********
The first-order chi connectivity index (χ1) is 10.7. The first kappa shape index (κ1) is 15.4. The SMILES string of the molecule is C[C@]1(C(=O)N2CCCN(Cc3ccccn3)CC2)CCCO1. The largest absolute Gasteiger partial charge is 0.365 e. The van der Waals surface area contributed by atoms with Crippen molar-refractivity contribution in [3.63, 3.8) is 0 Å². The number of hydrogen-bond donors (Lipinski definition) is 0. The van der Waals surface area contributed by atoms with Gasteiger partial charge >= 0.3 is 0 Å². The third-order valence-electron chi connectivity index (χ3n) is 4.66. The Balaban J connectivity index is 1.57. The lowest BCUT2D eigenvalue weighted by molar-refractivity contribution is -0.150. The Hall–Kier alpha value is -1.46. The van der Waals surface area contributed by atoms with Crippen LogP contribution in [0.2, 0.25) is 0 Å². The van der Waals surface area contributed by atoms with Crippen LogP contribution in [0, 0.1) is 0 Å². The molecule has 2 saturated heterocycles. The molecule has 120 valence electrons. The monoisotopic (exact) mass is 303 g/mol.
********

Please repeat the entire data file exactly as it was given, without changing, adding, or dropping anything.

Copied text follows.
The first-order chi connectivity index (χ1) is 10.7. The first kappa shape index (κ1) is 15.4. The SMILES string of the molecule is C[C@]1(C(=O)N2CCCN(Cc3ccccn3)CC2)CCCO1. The largest absolute Gasteiger partial charge is 0.365 e. The van der Waals surface area contributed by atoms with Crippen molar-refractivity contribution in [3.63, 3.8) is 0 Å². The number of hydrogen-bond donors (Lipinski definition) is 0. The van der Waals surface area contributed by atoms with Gasteiger partial charge >= 0.3 is 0 Å². The third-order valence-electron chi connectivity index (χ3n) is 4.66. The Balaban J connectivity index is 1.57. The lowest BCUT2D eigenvalue weighted by molar-refractivity contribution is -0.150. The Hall–Kier alpha value is -1.46. The van der Waals surface area contributed by atoms with Crippen LogP contribution in [0.2, 0.25) is 0 Å². The van der Waals surface area contributed by atoms with Crippen LogP contribution in [0, 0.1) is 0 Å². The molecule has 2 saturated heterocycles. The molecule has 120 valence electrons. The monoisotopic (exact) mass is 303 g/mol.